On which side of your cowboy hat should the feather be?
If you’re wondering which side of a cowboy hat to stick that fancy feather, most cowboys will tell ya to put it on the left side.
You see, back in the day, cowboys used to wear their hat brims curved up on the right side to make it easier to draw their six-shooter from their holster.
That meant the left side of their hat was more visible, so if they had a feather or other decoration, that’s where they’d put it to show it off.
Of course, these days you can wear your hat brim however you dang well please, but putting that feather on the left side can still give you that classic cowboy look.
So go ahead and channel your inner John Wayne – just remember to tip your hat to the ladies and mind your manners.
How to fix a feather to your cowboy hat
First off, you’re gonna need a little something called a hat feather holder or a hat pin.
These handy dandy accessories are designed to attach to your hat and hold your feather securely in place.
You can find ’em at most western wear shops or online.
Once you’ve got your feather holder or pin, it’s time to get to work.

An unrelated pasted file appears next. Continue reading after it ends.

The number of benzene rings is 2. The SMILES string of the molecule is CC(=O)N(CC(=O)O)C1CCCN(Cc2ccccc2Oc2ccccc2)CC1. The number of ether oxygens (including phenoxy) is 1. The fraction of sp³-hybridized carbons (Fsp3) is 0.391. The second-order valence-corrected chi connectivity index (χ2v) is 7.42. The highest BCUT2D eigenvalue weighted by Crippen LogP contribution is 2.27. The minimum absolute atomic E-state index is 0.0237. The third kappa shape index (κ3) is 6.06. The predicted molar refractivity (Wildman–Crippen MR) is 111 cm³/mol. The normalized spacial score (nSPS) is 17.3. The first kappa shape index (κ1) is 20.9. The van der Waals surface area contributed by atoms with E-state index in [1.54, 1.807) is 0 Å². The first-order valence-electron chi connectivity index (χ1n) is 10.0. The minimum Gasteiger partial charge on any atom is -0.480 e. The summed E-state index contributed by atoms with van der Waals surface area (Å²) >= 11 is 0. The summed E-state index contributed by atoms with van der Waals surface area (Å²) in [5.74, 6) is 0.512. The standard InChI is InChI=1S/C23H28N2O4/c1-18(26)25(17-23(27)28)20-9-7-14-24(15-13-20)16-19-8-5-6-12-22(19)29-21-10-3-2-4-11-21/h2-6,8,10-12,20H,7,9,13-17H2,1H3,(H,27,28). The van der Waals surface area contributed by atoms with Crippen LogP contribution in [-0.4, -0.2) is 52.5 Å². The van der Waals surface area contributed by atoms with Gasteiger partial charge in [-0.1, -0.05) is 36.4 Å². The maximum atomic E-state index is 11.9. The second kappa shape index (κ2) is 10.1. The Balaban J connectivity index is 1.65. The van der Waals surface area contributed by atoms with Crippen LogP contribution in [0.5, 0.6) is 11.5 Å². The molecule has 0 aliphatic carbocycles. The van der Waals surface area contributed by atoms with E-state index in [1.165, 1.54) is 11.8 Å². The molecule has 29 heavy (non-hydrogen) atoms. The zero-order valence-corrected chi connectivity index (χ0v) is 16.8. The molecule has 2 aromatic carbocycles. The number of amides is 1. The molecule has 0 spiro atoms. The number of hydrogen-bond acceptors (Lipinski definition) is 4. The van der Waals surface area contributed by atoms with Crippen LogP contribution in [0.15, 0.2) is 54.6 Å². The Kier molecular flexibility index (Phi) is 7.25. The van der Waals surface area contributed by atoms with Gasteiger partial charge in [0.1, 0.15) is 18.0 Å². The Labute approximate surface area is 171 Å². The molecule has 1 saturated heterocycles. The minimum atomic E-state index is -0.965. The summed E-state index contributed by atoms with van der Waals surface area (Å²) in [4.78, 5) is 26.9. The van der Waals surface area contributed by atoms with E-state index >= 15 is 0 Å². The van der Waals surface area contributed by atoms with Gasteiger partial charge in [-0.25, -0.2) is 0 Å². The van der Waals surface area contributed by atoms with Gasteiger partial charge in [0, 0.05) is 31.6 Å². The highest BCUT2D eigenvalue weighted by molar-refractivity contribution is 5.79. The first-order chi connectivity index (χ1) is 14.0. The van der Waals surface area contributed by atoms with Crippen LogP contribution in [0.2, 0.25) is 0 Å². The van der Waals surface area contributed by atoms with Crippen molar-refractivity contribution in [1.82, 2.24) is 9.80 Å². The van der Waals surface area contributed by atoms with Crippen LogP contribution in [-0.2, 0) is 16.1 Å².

Start by sliding the holder onto the brim of your hat on the side where you want the feather to go.
Then, gently slide your feather into the holder or pin, making sure it’s snug and secure.
If you’re using a hat pin, be sure to push it all the way through the feather and into the hat to make sure it doesn’t come loose.
And if you’ve got multiple feathers to attach, feel free to mix and match ’em to create your own unique style.
If you don’t have a hat pin, you can still attach feathers to your cowboy hat using a pair of needlenose pliers.
Here’s a great video that shows you exactly how to attach a feather to your hat using that method:
That’s it, folks!
I hope you enjoyed this article and found it useful.
Thanks for reading 🙂
Citations and further reading
Reynolds, William. The cowboy hat book. Gibbs Smith, 1995.
Icon of American Culture: the Cowboy Hat
Worthen, Kevin J. “Eagle feathers and equality: Lessons on religious exceptions from the native american experience.” U. Colo. L. Rev. 76 (2005): 989.